As shown in the chart below, the distribution of responses is very similar for men and women. There is a (statistically significant) age-related dimension to relative productivity, however. The youngest and oldest employee groups (those aged 18-24 and 55+) have lower proportions rating themselves more productive than their colleagues. Employees under 25 will be aware they are starting on their careers. And over-confidence is thought to diminish with age, even if it isn’t eliminated. So older employees may simply be more realistic when rating their individual productivity.

The chart below shows a similar analysis for various job- and organisation-related characteristics. There is no significant difference in the pattern of responses between private, public and voluntary sector employees. Remember: this does not tell us whether employees in the private sector are more or less productive than employees in the public sector. Nor does it tell us whether employees in one sector think they are more productive than employees in another sector. Private sector employees are presumably comparing their productivity with their private sector colleagues and public sector employees are presumably comparing their productivity with their public sector colleagues. It would be surprising if we did see systematic variation in these responses by organisation-specific characteristics such as sector or industry.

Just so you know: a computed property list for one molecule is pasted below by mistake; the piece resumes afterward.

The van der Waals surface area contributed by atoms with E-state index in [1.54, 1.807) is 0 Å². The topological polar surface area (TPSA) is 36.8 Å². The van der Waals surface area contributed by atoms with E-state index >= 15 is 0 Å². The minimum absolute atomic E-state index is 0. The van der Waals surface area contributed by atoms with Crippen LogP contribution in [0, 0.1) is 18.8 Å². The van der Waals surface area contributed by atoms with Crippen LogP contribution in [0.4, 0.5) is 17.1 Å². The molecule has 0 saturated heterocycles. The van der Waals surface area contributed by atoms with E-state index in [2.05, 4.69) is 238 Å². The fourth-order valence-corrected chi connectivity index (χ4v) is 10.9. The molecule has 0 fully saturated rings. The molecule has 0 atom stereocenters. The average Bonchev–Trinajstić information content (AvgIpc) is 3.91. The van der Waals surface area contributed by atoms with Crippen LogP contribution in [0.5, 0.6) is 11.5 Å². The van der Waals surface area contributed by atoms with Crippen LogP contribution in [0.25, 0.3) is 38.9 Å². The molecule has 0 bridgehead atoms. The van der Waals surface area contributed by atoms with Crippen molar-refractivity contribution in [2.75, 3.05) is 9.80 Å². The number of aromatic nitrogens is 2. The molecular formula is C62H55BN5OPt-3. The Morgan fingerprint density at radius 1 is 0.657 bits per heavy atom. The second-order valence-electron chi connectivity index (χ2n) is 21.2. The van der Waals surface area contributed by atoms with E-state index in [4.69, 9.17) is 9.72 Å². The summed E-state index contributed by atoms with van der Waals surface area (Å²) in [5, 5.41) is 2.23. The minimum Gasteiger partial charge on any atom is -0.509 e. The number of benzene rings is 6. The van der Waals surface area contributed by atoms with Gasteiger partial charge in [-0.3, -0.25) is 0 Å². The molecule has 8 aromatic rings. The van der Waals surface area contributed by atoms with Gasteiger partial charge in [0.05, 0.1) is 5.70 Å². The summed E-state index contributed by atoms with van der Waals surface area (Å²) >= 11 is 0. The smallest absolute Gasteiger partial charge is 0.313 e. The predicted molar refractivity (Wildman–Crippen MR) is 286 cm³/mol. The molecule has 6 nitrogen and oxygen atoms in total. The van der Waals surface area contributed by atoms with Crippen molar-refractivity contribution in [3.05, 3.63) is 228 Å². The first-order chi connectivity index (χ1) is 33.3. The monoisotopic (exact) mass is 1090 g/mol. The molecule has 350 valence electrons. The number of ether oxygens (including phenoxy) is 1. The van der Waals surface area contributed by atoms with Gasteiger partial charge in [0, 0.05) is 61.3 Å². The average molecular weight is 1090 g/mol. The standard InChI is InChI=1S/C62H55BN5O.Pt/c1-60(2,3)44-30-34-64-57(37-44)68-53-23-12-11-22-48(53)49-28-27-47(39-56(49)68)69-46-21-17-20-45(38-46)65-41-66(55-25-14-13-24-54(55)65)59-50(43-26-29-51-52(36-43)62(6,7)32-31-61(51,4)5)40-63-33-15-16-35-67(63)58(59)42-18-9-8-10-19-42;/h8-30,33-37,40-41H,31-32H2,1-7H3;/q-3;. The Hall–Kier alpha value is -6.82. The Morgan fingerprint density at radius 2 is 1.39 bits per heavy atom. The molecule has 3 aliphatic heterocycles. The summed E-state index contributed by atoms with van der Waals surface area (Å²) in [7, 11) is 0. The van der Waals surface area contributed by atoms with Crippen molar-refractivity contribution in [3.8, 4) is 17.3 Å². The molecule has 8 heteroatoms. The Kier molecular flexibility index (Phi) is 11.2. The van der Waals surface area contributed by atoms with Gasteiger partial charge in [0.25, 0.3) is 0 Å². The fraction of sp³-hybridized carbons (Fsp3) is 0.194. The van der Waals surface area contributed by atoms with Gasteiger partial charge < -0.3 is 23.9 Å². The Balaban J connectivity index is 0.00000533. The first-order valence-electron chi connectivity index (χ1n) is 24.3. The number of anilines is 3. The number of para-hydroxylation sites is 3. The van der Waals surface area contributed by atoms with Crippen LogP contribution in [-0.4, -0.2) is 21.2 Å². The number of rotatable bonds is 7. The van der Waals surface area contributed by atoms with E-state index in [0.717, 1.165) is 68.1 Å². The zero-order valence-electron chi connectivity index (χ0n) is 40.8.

There is one possible exception in this chart. Employees in the smallest organisations (with 2-9 employees) are more likely to rate their productivity as average. When every employee is likely to know everyone else personally, employees may find it a little harder to convince themselves that they stand out from the crowd.